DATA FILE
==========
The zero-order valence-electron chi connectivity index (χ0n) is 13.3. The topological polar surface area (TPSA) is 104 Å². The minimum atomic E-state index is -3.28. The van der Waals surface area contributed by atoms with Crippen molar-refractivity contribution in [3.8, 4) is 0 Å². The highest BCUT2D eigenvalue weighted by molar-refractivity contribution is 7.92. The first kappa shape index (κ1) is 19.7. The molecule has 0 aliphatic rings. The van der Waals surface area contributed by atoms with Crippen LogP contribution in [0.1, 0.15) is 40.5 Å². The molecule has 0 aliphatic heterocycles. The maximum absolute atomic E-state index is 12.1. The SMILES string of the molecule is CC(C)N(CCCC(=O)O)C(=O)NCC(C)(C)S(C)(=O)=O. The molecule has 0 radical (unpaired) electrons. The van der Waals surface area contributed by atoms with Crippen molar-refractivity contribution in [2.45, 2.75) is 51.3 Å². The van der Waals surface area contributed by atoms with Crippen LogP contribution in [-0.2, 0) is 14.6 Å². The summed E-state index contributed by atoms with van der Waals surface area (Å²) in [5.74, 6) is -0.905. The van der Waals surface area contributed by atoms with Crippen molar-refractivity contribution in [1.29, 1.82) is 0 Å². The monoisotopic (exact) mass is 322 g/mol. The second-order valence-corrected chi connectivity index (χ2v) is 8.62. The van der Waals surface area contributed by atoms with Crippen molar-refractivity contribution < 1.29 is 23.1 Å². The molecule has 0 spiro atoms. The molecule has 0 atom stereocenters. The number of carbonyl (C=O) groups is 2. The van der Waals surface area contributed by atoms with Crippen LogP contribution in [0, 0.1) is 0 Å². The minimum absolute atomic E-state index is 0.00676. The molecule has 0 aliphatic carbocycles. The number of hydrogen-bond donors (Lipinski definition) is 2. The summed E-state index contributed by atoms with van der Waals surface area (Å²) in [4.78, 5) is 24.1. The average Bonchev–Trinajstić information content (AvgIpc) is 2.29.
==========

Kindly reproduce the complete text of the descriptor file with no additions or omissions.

The zero-order valence-electron chi connectivity index (χ0n) is 13.3. The topological polar surface area (TPSA) is 104 Å². The minimum atomic E-state index is -3.28. The van der Waals surface area contributed by atoms with Crippen molar-refractivity contribution in [3.8, 4) is 0 Å². The highest BCUT2D eigenvalue weighted by molar-refractivity contribution is 7.92. The first kappa shape index (κ1) is 19.7. The molecule has 0 aliphatic rings. The van der Waals surface area contributed by atoms with Crippen LogP contribution in [0.1, 0.15) is 40.5 Å². The molecule has 0 aliphatic heterocycles. The maximum absolute atomic E-state index is 12.1. The SMILES string of the molecule is CC(C)N(CCCC(=O)O)C(=O)NCC(C)(C)S(C)(=O)=O. The molecule has 0 radical (unpaired) electrons. The van der Waals surface area contributed by atoms with Crippen molar-refractivity contribution in [2.45, 2.75) is 51.3 Å². The van der Waals surface area contributed by atoms with Crippen LogP contribution in [-0.2, 0) is 14.6 Å². The summed E-state index contributed by atoms with van der Waals surface area (Å²) in [5.74, 6) is -0.905. The van der Waals surface area contributed by atoms with Crippen molar-refractivity contribution in [1.29, 1.82) is 0 Å². The monoisotopic (exact) mass is 322 g/mol. The second-order valence-corrected chi connectivity index (χ2v) is 8.62. The van der Waals surface area contributed by atoms with Crippen molar-refractivity contribution < 1.29 is 23.1 Å². The molecule has 0 spiro atoms. The molecule has 0 atom stereocenters. The number of carbonyl (C=O) groups is 2. The van der Waals surface area contributed by atoms with Crippen LogP contribution in [0, 0.1) is 0 Å². The minimum absolute atomic E-state index is 0.00676. The molecule has 0 aliphatic carbocycles. The number of hydrogen-bond donors (Lipinski definition) is 2. The summed E-state index contributed by atoms with van der Waals surface area (Å²) in [4.78, 5) is 24.1. The average Bonchev–Trinajstić information content (AvgIpc) is 2.29.